By: Al Kingsley
With the radical changes that have occurred in education over the last year, teachers have had no choice but to get on board with technology. Some were already extremely comfortable teaching this way, but for those who previously only used it minimally in the classroom, facing their fears and tackling it head-on was the only option if education was to continue throughout the dark months of the pandemic.
Of course, there’s a difference between choosing not to use EdTech for pedagogical reasons (i.e., if the learning situation is not appropriate for its application) and choosing not to use it due to lack of confidence. Let’s deal with the latter here, because not moving forward with technology due to feelings of being overwhelmed or uncertain is absolutely something that can be overcome with the right support from senior leaders and colleagues. I think the majority of schools now realise that not doing so is counterproductive, and they will try to assist teachers as much as they can, within the limits of their budgets.
Removing any barriers to more fluent EdTech use in the classroom has taken on a new priority for schools, now that we have seen just how important it has been over the last year. Indeed, some of the adjustments that have been made out of necessity (e.g., online parents’ evenings, using a variety of tech solutions for communication, apps for audio feedback, the use of video exemplars and so on) have worked so well that many schools are planning to continue them in the future. So, it’s now clear that, in terms of technology use, there is no going back to how it was before and EdTech is set to become even more embedded throughout schools across the world.
Struggling with EdTech?
What happens, though, if you are one of the teachers who has seen their colleagues making great strides with EdTech and you feel left behind? The use of technology doesn’t require a special talent; it’s simply a process of building skills upon skills. Think of it this way: long ago, people changed channels on the TV by pressing dedicated buttons on the set. Then we learned to use the remote control and then later hook up and use a video recorder, then a DVD player – and now we’re streaming films and interacting with TV-related content. The accumulation of skills over time has led to us all being extremely comfortable with this kind of technology.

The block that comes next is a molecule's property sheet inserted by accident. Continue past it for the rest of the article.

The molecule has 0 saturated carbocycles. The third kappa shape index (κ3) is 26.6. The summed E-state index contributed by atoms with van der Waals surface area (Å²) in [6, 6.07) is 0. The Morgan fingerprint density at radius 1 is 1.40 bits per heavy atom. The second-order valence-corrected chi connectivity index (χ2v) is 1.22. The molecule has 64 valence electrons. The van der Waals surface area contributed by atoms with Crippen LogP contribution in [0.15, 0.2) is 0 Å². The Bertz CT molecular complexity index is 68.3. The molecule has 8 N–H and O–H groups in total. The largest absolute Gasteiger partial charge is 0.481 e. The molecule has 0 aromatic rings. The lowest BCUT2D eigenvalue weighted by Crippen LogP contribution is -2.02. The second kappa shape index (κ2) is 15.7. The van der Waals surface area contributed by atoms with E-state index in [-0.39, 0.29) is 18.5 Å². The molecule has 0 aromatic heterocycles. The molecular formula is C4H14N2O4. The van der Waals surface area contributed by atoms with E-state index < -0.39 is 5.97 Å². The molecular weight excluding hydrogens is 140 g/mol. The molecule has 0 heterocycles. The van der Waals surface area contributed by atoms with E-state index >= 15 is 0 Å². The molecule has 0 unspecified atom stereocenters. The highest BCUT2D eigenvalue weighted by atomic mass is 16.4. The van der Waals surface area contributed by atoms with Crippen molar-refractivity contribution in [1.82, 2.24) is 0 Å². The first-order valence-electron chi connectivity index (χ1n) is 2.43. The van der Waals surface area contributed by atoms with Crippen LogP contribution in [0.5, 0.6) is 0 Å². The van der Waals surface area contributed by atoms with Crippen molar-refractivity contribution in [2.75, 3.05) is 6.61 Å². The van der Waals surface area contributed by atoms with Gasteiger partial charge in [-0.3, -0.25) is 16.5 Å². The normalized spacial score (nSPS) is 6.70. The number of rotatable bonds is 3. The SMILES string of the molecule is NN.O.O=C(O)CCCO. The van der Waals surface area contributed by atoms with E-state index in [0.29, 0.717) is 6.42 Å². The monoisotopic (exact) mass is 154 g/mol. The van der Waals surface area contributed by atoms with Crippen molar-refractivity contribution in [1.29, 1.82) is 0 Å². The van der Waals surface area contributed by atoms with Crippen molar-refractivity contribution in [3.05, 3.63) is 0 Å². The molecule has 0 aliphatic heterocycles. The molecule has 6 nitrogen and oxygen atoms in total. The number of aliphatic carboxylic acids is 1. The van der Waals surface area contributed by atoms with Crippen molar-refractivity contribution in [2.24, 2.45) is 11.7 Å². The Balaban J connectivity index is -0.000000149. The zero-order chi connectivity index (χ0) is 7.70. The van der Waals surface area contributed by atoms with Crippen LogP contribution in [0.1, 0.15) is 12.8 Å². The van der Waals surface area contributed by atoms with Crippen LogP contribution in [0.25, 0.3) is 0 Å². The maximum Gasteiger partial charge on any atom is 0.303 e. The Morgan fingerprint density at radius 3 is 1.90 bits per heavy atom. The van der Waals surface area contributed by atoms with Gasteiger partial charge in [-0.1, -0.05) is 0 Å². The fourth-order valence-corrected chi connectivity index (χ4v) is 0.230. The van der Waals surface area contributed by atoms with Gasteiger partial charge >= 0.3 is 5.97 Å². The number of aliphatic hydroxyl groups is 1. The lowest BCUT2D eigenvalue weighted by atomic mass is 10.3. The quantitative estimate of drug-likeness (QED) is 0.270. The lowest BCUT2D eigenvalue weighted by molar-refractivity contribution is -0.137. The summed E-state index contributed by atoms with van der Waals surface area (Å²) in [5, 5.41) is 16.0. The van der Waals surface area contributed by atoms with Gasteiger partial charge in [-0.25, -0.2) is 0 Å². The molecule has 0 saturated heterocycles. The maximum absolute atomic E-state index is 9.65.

To help you reach this point with EdTech, there are three lines of approach:
1) Preparing by yourself
We’ve all heard the common-sense advice to “use the right tools for the job”, and this applies to building your EdTech skills in the classroom. Practising on the actual device, you will be using to teach with makes sense and will eliminate the additional worry of having to lead a class when using unfamiliar technology. Introducing one new tech feature into your teaching at a time and not trying to do too much at once will keep your head clear and your tech fears manageable – and when it all goes well, it’s a foundation that you can build upon, practically and psychologically. Going over things by yourself will also go a long way to alleviating the fear of doing something wrong, as this is a time when you can make mistakes – and learn how to fix them – without the pressure of being in front of your students.
2) Working with colleagues
In any workplace, if there’s a person who has a particular skill or is good at something, then the word gets around. You’ll know who the technology champions in your school are, as well as the teachers who do a great job of using it in their lessons. Don’t be afraid to ask for their advice or tips on the solutions you are getting to grips with. And if you are a ‘tech champion’ yourself, you can help others become more confident not just by disseminating knowledge but also by celebrating their successes.
Another useful way to keep abreast of EdTech trends and tips for the classroom is to cultivate an EdTech personal learning network on social media. Here, you’ll see discussions, questions being answered, and tips being shared. It’s a great way to stay up to date with how different solutions are applied to teaching and learning, and it will keep your knowledge current.
3) Gaining support from senior leaders
Schools are likely to have a digital plan or strategy in place with aspirations for how their staff will use technology for better student engagement, communication, efficiency and so on, right across the board. You are a vital part of this. Helping the school achieve its vision for technology integration is something all staff will work towards together. So, if you have training needs, then share them with your leaders. You may not be the only one. This way, the school will be aware of the additional measures they need to put in place to ensure their EdTech goals are achievable.
The use of technology in schools is vital to help students prepare for an increasingly digital world, and the pandemic has turbocharged this notion, with vastly increased EdTech use all around. However, if teaching with technology is still daunting to you, then please be assured that it’s not an exclusive club of power users; with your own dedication and the support of your peers and your leadership team, everything is possible.
Al Kingsley is the CEO of NetSupport. Additional roles include being chair of a multi-academy trust in the UK and chair of a city’s Governor Leadership Group. He is also the author of “My Secret #Edtech Diary”